It’s true that headline inflation Inflation The cumulated rise of prices as a whole (e.g. a rise in the price of petroleum, eventually leading to a rise in salaries, then to the rise of other prices, etc.). Inflation implies a fall in the value of money since, as time goes by, larger sums are required to purchase particular items. This is the reason why corporate-driven policies seek to keep inflation down. is coming down in most economies as food and energy prices which drove the rates up last year have begun to fall back – although they are still much higher than at the beginning of 2021. It is worth remembering that falling inflation does not mean that prices have fallen – just that the rate of increase has slowed. Indeed, in the US, prices have risen 15% in the last two years, while wage increases have been half that rate.

One measure of the impact on average households in the major economies is the so-called misery index. This an aggregation of the unemployment rate and the inflation rate – the twin devils for working people. Official unemployment rates have stayed near post-war lows (I won’t discuss now the validity of this data) but the huge rise in inflation rates has taken the misery index to highs not seen for 35 years.

Headline inflation rates may be falling but what is called core inflation remains ‘sticky’. Core inflation rates exclude food and energy prices and they show little sign of dropping much.

This is what worries central banks. And what it also shows is that interest Interest An amount paid in remuneration of an investment or received by a lender. Interest is calculated on the amount of the capital invested or borrowed, the duration of the operation and the rate that has been set. -rate hikes have little effect on reducing inflation, which rose because of food and energy prices, something central banks cannot control and are now falling for reasons nothing to do with central banks. Instead, central bank Central Bank The establishment which in a given State is in charge of issuing bank notes and controlling the volume of currency and credit. In France, it is the Banque de France which assumes this role under the auspices of the European Central Bank (see ECB) while in the UK it is the Bank of England.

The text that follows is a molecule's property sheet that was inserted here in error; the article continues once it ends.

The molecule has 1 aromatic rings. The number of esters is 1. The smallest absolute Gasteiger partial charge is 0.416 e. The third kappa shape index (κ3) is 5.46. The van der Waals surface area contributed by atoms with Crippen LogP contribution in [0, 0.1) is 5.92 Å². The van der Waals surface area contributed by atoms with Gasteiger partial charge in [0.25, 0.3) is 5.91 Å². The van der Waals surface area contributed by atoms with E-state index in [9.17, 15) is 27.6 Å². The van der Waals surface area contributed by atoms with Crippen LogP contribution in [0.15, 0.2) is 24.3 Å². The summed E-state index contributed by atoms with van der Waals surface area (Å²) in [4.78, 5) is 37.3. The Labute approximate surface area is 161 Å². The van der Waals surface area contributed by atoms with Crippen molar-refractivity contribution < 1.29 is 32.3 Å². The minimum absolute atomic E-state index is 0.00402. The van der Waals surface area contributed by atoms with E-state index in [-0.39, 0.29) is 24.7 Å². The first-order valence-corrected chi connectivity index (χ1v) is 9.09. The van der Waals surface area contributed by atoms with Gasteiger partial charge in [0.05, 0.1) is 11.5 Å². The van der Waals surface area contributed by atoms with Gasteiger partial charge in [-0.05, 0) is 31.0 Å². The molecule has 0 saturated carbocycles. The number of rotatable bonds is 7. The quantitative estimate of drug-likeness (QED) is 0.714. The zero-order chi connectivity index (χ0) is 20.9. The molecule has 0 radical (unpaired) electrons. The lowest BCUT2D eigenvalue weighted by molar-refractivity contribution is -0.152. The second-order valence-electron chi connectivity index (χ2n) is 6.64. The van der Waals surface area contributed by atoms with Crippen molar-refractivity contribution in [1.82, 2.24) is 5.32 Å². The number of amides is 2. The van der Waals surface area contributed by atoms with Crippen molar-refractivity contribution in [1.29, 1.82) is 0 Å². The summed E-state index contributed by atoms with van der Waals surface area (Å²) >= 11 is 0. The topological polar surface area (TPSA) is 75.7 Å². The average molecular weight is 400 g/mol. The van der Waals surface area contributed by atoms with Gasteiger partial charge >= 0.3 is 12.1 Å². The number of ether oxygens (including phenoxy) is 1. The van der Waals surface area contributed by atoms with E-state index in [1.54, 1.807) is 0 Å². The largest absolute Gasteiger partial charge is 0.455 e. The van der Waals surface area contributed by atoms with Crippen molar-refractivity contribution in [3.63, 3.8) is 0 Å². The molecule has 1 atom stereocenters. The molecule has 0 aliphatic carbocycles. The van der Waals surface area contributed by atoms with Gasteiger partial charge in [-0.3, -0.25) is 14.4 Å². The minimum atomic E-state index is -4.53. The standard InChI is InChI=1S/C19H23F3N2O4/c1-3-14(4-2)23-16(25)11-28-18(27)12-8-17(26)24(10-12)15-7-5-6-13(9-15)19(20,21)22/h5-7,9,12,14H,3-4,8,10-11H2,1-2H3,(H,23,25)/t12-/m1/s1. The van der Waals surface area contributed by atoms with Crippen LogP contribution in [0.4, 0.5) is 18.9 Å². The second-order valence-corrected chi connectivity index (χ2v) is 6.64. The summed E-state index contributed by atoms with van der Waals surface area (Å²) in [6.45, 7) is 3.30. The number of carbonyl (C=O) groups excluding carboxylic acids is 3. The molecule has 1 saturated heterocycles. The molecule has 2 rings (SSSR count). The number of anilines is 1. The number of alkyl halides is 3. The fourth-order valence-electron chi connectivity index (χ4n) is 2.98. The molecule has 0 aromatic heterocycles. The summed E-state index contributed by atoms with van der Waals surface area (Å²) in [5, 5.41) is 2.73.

ECB : http://www.bankofengland.co.uk/Pages/home.aspx
rate hikes are increasing the cost of borrowing to spend for households and invest for companies. Indeed, as ECB ECB
European Central Bank
The European Central Bank is a European institution based in Frankfurt, founded in 1998, to which the countries of the Eurozone have transferred their monetary powers. Its official role is to ensure price stability by combating inflation within that Zone. Its three decision-making organs (the Executive Board, the Governing Council and the General Council) are composed of governors of the central banks of the member states and/or recognized specialists. According to its statutes, it is politically ‘independent’ but it is directly influenced by the world of finance.